"Consumer confidence is at an all-time high, while unemployment has been falling," he says. "But in the office sector, vacancy rates are quite high. However, we expect the situation to stabilise and get better over the next 12 months."
"Low interest rates will keep values in the core sector unchanged, with rents the main source of return," says Stenius. "But the riskier properties will still suffer, both in values and in rents."
Morrison says that the post-crash environment has established a natural order of priority for Finnish pension funds when investing abroad.
"In general, to complement their domestic real estate portfolios, they have looked to the UK, which adjusted quickly and returned to ‘market value' quicker than other European countries, although it still represents value," he says.
"The next port of call is mainland Europe, where they are looking at French funds, German funds and pan-European funds. There are some who are looking at the US as a pure equity play, or can include mezzanine debt funds as well."
But the return to investing abroad is tempered by lessons learned from the financial crisis.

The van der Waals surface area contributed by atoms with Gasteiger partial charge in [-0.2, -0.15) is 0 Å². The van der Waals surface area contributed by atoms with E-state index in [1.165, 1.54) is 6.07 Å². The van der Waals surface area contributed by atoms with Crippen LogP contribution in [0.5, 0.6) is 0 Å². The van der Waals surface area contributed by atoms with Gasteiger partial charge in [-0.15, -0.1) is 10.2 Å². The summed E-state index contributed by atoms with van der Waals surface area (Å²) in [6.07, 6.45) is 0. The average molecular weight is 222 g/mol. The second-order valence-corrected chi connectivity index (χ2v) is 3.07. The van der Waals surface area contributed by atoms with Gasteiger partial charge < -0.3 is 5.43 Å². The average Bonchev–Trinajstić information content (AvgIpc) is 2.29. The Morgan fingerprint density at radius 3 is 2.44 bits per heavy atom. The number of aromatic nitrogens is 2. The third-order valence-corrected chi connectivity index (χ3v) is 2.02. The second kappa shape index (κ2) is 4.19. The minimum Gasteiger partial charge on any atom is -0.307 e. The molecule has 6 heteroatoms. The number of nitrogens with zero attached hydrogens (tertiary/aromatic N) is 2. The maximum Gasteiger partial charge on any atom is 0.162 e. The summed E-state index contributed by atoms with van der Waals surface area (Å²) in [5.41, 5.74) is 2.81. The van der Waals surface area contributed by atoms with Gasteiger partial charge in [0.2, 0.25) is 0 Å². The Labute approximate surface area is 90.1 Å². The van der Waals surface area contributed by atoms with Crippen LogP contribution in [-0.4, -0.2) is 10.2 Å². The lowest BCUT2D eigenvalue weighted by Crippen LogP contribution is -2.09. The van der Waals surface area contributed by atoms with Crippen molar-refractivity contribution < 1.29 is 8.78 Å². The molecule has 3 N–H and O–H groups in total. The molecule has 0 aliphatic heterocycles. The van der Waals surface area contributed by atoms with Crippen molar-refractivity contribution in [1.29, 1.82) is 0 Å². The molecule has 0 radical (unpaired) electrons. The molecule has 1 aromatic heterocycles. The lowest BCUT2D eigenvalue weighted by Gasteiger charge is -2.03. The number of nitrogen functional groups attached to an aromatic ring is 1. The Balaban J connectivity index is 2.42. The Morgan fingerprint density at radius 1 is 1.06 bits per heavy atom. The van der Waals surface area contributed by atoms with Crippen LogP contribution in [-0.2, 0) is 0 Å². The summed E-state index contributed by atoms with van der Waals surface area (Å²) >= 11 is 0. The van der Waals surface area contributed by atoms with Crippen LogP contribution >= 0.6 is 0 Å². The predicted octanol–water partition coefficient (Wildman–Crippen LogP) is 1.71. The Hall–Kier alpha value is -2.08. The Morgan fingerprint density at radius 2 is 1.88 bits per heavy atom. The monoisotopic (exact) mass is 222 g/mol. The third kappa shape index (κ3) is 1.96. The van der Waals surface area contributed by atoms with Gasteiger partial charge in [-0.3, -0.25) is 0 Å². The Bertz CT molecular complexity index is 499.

"It is a flight back to established markets such as the UK and France," says Morrison. "They are unlikely to go back to Poland, Spain or Greece, for example. Some still have indirect investments there which they continue to hold, to avoid crystallising a loss."
A further lesson they have learned is to use more rigorous criteria for selecting managers.
"They are looking for alignment, corporate governance and key man clauses," says Morrison. "Furthermore, they don't want the threat of counterparty issues, so they look for strong, well-established names."
Finnish investors are generally active in both the primary and secondary markets when investing overseas. They use the fund of funds route for secondary markets because they do not generally have the local knowledge, says Morrison.
"But they are not afraid of leverage," he says. "They are very clear about its uses, and understand what leverage can do when markets are set to recover. For instance, in some UK office funds and UK-wide funds, they are expecting to enhance their return by using leverage, because although they expect a softening of yields in the next year or so, they are bullish in the medium term."